unwind, exc_virtual_unwind, RtlVirtualUnwind, exc_find_frame_ptr,
exc_remote_virtual_unwind - routines to unwind a context
PRUNTIME_FUNCTION prf ); void exc_virtual_unwind(
PCONTEXT pcontext ); exc_address RtlVirtualUnwind(
PCONTEXT_POINTERS ppointers ); exc_address exc_find_frame_ptr(
PCONTEXT pnext_context ); unsigned long exc_remote_vir‐
int (*fetch_from_process) (void *handle, void *addr, void *buf‐
fer, long size),
PCONTEXT pcontext );
Pointer to a struct sigcontext (see signal(2)) used to represent a pro‐
cedure's context. Pointer to a struct sigcontext (see signal(2)) used
to represent the context of a procedure's caller. If you specify a
nonzero pnext_context argument, the pcontext argument is ignored.
Pointer to run-time function (code-range descriptor) for the PC stored
in the sc_pc field of the activation context record; a call to
exc_lookup_function_entry() returns this value. Although this argument
can be zero, by providing this argument, a caller already having this
information would save an extra search for the run-time function. Copy
of the sc_pc field of the activation context record. Pointer to struc‐
ture containing addresses corresponding to the locations that were used
to restore registers; if zero, this argument is ignored.
The following descriptions apply to parameters for the exc_remote_vir‐
tual_unwind() routine. How these parameters are interpreted depends on
whether the process involved in the operation is local or remote.
Remote unwind: A pointer to an arbitrary block of memory that is set up
and managed by the user application and passed through the exception
handling routines. This allows the author of the function identified
by the fetch_from_process parameter to maintain any necessary state.
The state maintained here will most likely include the identity of the
process to be unwound.
Local unwind: This parameter is ignored. Remote unwind: The
address of an application-specific function, written by the
author of the application that calls exc_remote_vir‐
tual_unwind(). If the value of the fetch_from_process parameter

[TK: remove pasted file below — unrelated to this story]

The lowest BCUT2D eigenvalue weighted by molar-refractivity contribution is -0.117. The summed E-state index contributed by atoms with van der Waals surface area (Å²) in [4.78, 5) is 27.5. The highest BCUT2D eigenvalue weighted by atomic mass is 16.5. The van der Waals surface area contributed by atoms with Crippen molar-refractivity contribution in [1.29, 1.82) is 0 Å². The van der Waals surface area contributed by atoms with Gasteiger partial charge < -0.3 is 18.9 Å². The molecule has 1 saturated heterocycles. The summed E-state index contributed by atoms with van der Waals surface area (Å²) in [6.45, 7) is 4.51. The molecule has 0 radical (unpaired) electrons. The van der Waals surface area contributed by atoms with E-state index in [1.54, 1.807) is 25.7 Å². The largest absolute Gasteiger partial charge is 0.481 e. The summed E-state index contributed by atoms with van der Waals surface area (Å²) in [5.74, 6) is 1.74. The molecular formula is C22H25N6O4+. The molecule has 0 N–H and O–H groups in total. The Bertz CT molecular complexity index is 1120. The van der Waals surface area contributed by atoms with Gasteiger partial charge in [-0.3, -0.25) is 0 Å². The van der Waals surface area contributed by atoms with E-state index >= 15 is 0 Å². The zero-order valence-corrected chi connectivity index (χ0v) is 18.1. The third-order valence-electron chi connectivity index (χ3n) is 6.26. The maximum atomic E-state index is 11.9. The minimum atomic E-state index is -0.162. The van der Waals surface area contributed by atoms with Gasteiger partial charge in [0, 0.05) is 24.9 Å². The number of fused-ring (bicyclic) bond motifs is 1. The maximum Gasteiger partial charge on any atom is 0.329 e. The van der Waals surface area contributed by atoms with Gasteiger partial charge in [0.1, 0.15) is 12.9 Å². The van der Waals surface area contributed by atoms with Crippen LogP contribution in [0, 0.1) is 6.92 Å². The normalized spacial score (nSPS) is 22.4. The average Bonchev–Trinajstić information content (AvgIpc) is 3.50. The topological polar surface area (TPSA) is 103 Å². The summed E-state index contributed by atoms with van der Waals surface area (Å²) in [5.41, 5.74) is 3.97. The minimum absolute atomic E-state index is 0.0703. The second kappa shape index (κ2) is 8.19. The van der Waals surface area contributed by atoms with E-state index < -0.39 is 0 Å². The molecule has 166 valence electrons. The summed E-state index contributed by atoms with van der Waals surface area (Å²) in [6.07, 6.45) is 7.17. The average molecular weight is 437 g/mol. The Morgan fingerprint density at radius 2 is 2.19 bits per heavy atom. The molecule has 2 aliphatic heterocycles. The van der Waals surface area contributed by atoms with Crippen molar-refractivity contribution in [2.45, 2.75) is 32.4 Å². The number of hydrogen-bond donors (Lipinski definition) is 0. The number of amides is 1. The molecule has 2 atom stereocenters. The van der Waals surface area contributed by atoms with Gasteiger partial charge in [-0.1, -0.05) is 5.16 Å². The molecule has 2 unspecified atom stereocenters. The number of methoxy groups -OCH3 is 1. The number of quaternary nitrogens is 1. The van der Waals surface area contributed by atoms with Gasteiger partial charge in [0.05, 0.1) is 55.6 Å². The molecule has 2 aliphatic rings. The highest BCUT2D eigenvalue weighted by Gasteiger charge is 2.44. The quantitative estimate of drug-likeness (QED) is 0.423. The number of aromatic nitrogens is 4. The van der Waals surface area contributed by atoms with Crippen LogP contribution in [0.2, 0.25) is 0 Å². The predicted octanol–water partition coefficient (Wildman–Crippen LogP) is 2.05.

is NULL, the unwind takes place in the local process, not a
The function identified by the fetch_from_process parameter
takes the following arguments: The handle parameter that was
passed into exc_remote_virtual_unwind(). The starting address
in the remote process from which to copy memory. A buffer in
the local process into which data from the remote process is
copied. The number of bytes to copy from addr to buffer. The
region of memory pointed to by buffer must be at least size
bytes in length.
The function identified by the fetch_from_process parameter
returns 0 (zero) to indicate success and nonzero to indicate a
failure in accessing the remote address space. A failure will
also cause an exception status to be raised.
Local unwind: The fetch_from_process parameter is ignored.
Remote unwind: The address of the cell exc_crd_list_head in the
remote process. The means by which this address is communicated
to the local (tracing) process is application specific.
Local unwind: This parameter is ignored. Remote unwind: This
parameter is ignored.
Local unwind: The address of a code-range descriptor describing
the context from which to begin the unwind. If NULL, the code-
range descriptor is looked up based on the PC contained in the
pcontext parameter. This is often passed as NULL for the initial
invocation of exc_remote_virtual_unwind() and is always passed
as NULL for iterated invocations during the stack walk. A
pointer to a struct sigcontext representing the context of the
procedure (local or remote) to be unwound.
At a minimum, this context structure must contain the following
context for the routine to be unwound: FP register ($15), SP
register ($30), RA register ($26 in a standard call), and the
PC. Additionally, the context may contain the preserved regis‐
This argument needs to be set up only once; consecutive calls to
exc_remote_virtual_unwind() manipulate this structure to repre‐
sent the state of successively earlier procedures in the call
All of the unwind routines perform a virtual unwind. Unlike the rou‐
tines described in exc_resume(3), these routines do not actually unwind
a procedure call by modifying the real registers and other machine